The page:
In spite of the TV companies best efforts to milk their limited exclusive coverage for all it’s worth, by squeezing as many televised FA Cup matches into a weekend as is possible and despite the sobering ramifications of so many empty seats at several 4th round matches, mercifully the oldest knockout tournament on the planet continues to retain magic aplenty.
Following Saturday’s “cup shocks”, the Terriers’ fans were straining at the leash as they crossed the South Bridge to our impressive gaff in buoyant mood, many having apparently travelled down the night before, for a criminally early KO on a Sunday.
After dominating Huddersfield for 20 minutes, when the Gunners finally broke the deadlock, for a few moments there I thought that we might for once be able to sit-back and enjoy some stress-free football. I assumed that the fact the Terriers could no longer afford to merely sit back and attempt to stifle our passing game, would guarantee us some rip roaring entertainment, as we began to exploit the resulting space and strolled into the next round, with just the sort of relaxing afternoon that was required 48-hours in advance of Moyes’ Toffees loosening a few fillings.
Sadly, with a win-double act of Denilson and Diaby doing their best Laurel & Hardy impression in the middle of the park, I couldn’t have been more wide of the mark. It was all downhill from there, as our afternoon took a depressing turn for the worse, when our player of the season pulled up short with a patently obvious hamstring strain.
Arsène admitted afterwards that he regretted his decision to play Nasri instead of Rosicky (because the Czech midfielder had only just recovered from an illness). But as Samir limped down the tunnel the Emirates was enveloped in a palpable mood of desolation, as every Gooner present wondered if any prospect of overcoming Messi & co. in a couple of weeks time, had disappeared with him?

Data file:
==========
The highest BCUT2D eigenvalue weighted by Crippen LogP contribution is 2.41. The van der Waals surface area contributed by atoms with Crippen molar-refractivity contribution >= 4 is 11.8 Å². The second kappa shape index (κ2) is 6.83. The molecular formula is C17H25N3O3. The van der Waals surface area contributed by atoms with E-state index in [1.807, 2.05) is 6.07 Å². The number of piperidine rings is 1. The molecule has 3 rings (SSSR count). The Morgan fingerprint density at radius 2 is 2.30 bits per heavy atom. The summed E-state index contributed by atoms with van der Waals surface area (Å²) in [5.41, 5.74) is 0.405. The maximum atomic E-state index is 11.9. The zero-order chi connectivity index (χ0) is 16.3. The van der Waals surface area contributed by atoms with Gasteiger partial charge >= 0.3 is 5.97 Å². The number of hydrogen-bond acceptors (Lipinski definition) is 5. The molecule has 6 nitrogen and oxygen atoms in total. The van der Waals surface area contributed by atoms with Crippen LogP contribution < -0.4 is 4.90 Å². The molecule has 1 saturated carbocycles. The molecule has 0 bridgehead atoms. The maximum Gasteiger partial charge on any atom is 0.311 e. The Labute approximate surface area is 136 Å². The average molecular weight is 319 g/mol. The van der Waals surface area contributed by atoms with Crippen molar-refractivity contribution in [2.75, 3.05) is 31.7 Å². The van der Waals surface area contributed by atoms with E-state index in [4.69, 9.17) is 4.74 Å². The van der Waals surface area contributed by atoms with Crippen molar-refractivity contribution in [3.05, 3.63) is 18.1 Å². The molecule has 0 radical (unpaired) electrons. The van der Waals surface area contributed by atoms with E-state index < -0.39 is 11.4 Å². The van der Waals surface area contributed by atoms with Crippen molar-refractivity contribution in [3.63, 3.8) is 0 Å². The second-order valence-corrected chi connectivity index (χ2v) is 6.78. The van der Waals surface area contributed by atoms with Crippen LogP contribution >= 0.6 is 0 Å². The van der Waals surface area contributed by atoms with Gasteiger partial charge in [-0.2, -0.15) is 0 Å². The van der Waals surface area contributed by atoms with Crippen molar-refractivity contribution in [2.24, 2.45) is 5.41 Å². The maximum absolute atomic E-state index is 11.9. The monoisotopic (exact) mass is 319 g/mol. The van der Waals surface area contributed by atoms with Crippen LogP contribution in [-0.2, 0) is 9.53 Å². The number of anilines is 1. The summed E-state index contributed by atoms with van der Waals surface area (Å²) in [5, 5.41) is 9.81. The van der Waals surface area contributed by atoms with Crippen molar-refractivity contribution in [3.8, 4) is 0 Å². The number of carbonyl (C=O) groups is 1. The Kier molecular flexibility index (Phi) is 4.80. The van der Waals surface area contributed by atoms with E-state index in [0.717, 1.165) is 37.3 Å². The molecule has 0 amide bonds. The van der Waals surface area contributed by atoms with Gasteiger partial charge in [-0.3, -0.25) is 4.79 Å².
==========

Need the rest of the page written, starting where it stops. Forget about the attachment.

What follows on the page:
In my most humble opinion, this wasn’t le Boss’ only selection blunder. Other than puttting him in the shop window, in the hope off finding some schmuck foolish enough to take the Spanish keeper off our hands, I can’t imagine what possessed Arsène to pick Almunia. The timid goalie’s reluctance to stray from his line left our back four looking as fragile as ever, barely winning a single header.
Moreover the Spaniard is perhaps a somewhat tenuous patsy, but while I’m pointing the finger of blame, should Nasri’s absence result in us capitulating to the Catalans, as far as I’m concerned our klutz of a keeper will be singularly culpable, since it was Manuel's quick distribution that sent Samir on the mad dash down the middle of the park, which left him clutching the back of his thigh.
Personally I don’t understand why Wenger didn’t pick Wilshere and Walcott. If anyone can play two games in three days, it should be these two energetic youngsters. Unlike the lackadaisical football of the likes of Denilson & Diaby, which fostered the Terriers' dreams of further progress, at least Wilshere and Walcott’s feeling for the FA Cup might’ve motivated them to produce the sort of passion and commitment that could’ve put the result beyond doubt, enabling us to conserve our appetite for Tuesday’s sticky Toffee pudding, instead of fighting tooth and nail for our FA Cup lives.
I don’t profess to know better than le Gaffer (why risk loaning Ramsey to Cardiff?), but what I do know is that I was sitting there at 1-0 expecting the sort of comfortable scoreline, where we could afford to proffer our 5000 guests the gift of a consolation goal and within the space of a few minutes, I was transformed into a rabid terrace lunatic, venting my frustration at ref Clattenburg (the epitome of inconsistency), following the catalogue of ineptitude that began with Shava sloppily conceding possession, Denilson infuriatingly wafting out leg, in a typically feeble attempt at a tackle and finished with the cynical block that resulted in utter apoplexy at Squillaci’s red card.
After the lessons of our encounters with Ipswich and Leeds, I could’ve sworn Wenger assured us they’d learned that they couldn’t afford to take lower league teams lightly? Still at least we didn’t lose and (although Huddersfield are bound to feel hard done by) we were rescued from the threat of a return to Yorkshire for a replay, as Cesc came off the bench to almost singlehandedly save the day.
What’s more, if Nasri’s injury should prove to be a disaster, despite the seemingly miraculous workings of Colin Lewin’s magic sponge, there is at least some solace in the prospect of him having the company of Denilson in the treatment room. And following a favourable draw that offers the light relief of a short hop to Leyton, there was some comfort, nay great delight in the “let’s all laugh at Tottenham” farce at the Cottage. I guess Harry will now have to wait until 2021?
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